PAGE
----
Mind has no colour; it is not long or short;
it does not vanish or appear; it is free from purity and impurity alike; and its duration is eternal.
It is utter stillness.
Such, then, is the form and shape of our original mind,
which is also our original body.
Hui Hai 720 – 814
We use the word heartbreak as if it only occurs when things have gone wrong: an unrequited love, a shattered dream, a child lost before their time. Heartbreak, we hope, is something we can avoid; something to guard against, a chasm to be carefully looked for and then walked around; the hope is to find a way to place our feet where the elemental forces of life will keep us in the manner to which we want to be accustomed and which will keep us from the losses that all other human beings have experienced without exception since the beginning of conscious time. But heartbreak may be the very essence of being human, of being on the journey from here to there, and of coming to care deeply for what we find along the way…
I grew up in a post-Depression household. My parents went off to work, so my grandmother did a great deal of the mothering, and I remember her bathing and washing and dressing me and making braids and preparing the kinds of foods that I liked. The only thing that she was not moved to respond to was the coming and going of childhood bouts of “I’m not happy.” I’d say, “But I’m not happy.” And she’d say, “Where is it written that you’re supposed to be happy all the time?” And I actually think it was the beginning of my spiritual practice — that life is difficult. Then 40 years later, I learned that the Buddhists said the same thing, that life is inevitably challenging, and how are we going to do it in a way that’s wise and doesn’t complicate it more than it is just by itself?
photo gaijin biker
Inside the huge Romanesque church the tourists jostled in the half darkness.
Vault gaped behind vault, no complete view.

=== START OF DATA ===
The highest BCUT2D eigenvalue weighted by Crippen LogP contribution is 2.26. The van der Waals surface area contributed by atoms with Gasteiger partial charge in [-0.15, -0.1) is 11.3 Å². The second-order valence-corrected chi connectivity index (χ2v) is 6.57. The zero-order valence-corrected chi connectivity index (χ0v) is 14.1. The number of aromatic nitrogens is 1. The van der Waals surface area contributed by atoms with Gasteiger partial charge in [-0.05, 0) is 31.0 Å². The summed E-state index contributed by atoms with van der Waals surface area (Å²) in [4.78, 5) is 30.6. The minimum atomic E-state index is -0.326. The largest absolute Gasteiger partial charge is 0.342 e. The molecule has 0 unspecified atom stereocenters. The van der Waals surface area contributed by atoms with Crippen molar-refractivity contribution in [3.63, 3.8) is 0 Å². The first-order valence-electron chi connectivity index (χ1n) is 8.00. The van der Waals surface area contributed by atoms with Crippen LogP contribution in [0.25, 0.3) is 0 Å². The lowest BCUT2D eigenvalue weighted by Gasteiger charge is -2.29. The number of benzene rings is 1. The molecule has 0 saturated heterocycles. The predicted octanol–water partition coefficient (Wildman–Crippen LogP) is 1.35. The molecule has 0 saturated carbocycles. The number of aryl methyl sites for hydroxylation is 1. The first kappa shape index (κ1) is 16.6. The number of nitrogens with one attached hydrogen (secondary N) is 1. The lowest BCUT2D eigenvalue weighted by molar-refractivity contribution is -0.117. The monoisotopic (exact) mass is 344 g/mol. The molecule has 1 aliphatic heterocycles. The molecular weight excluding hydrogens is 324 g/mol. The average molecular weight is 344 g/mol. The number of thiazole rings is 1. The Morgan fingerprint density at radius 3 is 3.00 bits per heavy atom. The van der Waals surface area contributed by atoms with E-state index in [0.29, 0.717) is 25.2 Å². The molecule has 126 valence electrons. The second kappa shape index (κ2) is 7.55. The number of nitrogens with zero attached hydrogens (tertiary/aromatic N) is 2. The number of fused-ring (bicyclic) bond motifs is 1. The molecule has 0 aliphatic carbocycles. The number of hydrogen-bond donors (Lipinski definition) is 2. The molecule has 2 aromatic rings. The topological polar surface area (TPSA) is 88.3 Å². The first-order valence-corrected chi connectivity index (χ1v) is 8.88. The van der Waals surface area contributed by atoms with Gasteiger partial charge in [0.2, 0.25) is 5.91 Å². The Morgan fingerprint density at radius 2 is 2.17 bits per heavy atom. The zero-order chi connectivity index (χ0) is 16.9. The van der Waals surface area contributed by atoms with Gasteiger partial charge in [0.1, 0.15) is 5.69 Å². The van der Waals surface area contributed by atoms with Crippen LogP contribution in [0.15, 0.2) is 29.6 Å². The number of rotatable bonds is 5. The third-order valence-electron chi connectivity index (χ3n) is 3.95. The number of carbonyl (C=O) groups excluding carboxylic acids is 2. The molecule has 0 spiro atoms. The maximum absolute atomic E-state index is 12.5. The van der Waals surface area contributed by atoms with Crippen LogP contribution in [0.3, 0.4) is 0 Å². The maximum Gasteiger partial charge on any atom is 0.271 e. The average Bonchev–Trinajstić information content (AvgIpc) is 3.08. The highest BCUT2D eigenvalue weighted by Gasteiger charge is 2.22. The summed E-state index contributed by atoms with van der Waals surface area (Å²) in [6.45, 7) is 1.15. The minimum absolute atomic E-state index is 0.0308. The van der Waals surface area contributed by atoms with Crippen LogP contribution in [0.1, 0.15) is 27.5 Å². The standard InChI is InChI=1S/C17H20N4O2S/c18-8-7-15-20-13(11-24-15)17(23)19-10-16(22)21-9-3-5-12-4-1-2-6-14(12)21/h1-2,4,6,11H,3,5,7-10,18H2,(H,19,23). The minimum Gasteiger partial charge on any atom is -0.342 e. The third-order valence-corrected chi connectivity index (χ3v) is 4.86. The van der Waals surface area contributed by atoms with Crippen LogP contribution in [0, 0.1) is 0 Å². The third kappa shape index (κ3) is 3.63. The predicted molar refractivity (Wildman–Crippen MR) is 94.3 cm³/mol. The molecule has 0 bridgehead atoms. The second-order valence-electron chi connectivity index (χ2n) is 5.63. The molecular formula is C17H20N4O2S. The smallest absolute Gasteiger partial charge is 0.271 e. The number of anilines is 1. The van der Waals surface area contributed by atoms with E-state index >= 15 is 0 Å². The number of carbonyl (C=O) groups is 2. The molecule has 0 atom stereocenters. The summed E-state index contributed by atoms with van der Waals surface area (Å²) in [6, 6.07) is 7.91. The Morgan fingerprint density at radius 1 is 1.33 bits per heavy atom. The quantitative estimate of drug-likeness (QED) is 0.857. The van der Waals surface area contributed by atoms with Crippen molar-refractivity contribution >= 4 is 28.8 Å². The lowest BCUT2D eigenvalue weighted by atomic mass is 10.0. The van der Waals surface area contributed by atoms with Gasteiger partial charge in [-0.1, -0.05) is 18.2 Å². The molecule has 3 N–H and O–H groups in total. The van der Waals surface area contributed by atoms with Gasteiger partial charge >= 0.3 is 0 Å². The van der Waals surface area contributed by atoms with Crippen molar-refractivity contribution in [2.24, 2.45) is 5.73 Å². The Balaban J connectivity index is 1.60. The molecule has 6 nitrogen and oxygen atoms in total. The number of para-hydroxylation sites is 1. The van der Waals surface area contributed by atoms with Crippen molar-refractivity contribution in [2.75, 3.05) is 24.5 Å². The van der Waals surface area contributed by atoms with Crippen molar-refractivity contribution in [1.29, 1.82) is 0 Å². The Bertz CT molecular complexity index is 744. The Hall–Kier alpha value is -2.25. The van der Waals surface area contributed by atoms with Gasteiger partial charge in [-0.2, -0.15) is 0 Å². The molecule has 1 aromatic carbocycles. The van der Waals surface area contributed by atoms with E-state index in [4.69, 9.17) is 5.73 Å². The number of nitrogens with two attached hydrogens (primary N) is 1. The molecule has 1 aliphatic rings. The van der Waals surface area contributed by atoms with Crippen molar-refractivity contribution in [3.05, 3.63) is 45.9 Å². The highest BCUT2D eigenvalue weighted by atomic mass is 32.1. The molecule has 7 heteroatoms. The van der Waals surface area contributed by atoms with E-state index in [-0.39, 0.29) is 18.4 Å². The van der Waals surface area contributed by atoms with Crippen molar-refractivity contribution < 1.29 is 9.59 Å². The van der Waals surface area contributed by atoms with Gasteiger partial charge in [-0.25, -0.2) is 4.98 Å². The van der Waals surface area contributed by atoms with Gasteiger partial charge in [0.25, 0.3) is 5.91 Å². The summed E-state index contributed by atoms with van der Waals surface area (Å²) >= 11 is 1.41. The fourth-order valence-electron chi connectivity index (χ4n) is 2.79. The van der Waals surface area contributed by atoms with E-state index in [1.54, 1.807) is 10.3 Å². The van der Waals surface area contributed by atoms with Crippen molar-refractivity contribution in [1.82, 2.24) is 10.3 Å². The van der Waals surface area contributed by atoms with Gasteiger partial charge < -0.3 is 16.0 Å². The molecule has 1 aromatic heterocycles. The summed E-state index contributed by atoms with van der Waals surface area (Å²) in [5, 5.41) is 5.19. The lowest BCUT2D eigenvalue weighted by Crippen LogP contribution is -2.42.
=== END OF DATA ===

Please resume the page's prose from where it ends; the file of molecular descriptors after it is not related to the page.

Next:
An angel with no face embraced me
and whispered through my whole body:
“Don’t be ashamed of being human, be proud!
Inside you vault opens behind vault endlessly.
You will never be complete, that’s how it’s meant to be.“
Blind with tears
I was pushed out on the sun-seething piazza
together with Mr and Mrs Jones, Mr Tanaka, and Signora Sabatini,
and inside them all vault opened behind vault endlessly.
Tomas Transtromer, Romanesque Arches
More thoughts inspired by the desert, a place where we notice our thirst. As the original story tells us: “Tormented by thirst, they complained to Moses, ‘Why did you bring us out into the desert?’ “. We try to quench this thirst in numerous ways. However, the Buddhist tradition tells us that we need to come to a direct and felt understanding of a basic truth of human nature, which is the ultimately unsatisfactory nature of the contingent realities we encounter every day:
Desire full stop is always the desire of the Other.
It’s crucial for all of us to find a practice that will help us have a direct relationship with groundlessness,…a practice that will enable us to touch in with the transitoriness of our thoughts, our emotions, our car, our shoes, the paint job on our house. We can get used to the fleeting quality of life in a natural, gentle, even joyful way, by watching the seasons change, watching day turning to night, watching children grow up, watching sand castles dissolve back into the sea. But if we don’t find some way to make friends with groundlessness and the ever-changing energy of life, then we’ll always be struggling to find stability in a shifting world.
Pema Chodron, Living Beautifully
photo Karl and Ali
For many of us, when our particular place of insecurity or woundedness is touched, we easily regress into the fullness of trance. At these times there seems to be no choice as to what we feel, think, say or do. Rather, we “go on automatic,” reacting in our most habitual way to defend ourselves, to cover over the rawness of our hurt. Yet, the very behaviors we use to keep us from pain only fuel our suffering. Not only do our escape strategies amplify the feeling that something is wrong with us, they stop us from attending to the very parts of ourselves that most need our attention to heal.
As Carl Jung states in one of his key insights, the unfaced and unfelt parts of our psyche are the source of all neurosis and suffering. The good news is that when we can learn to feel and face the fear and shame we habitually avoid, with compassion, wisdom, and courage, we can begin to awaken from trance; we can begin to free ourselves to respond to our circumstances in ways that bring genuine peace and happiness.
Tara Brach, Radical Acceptance
photo eric kilby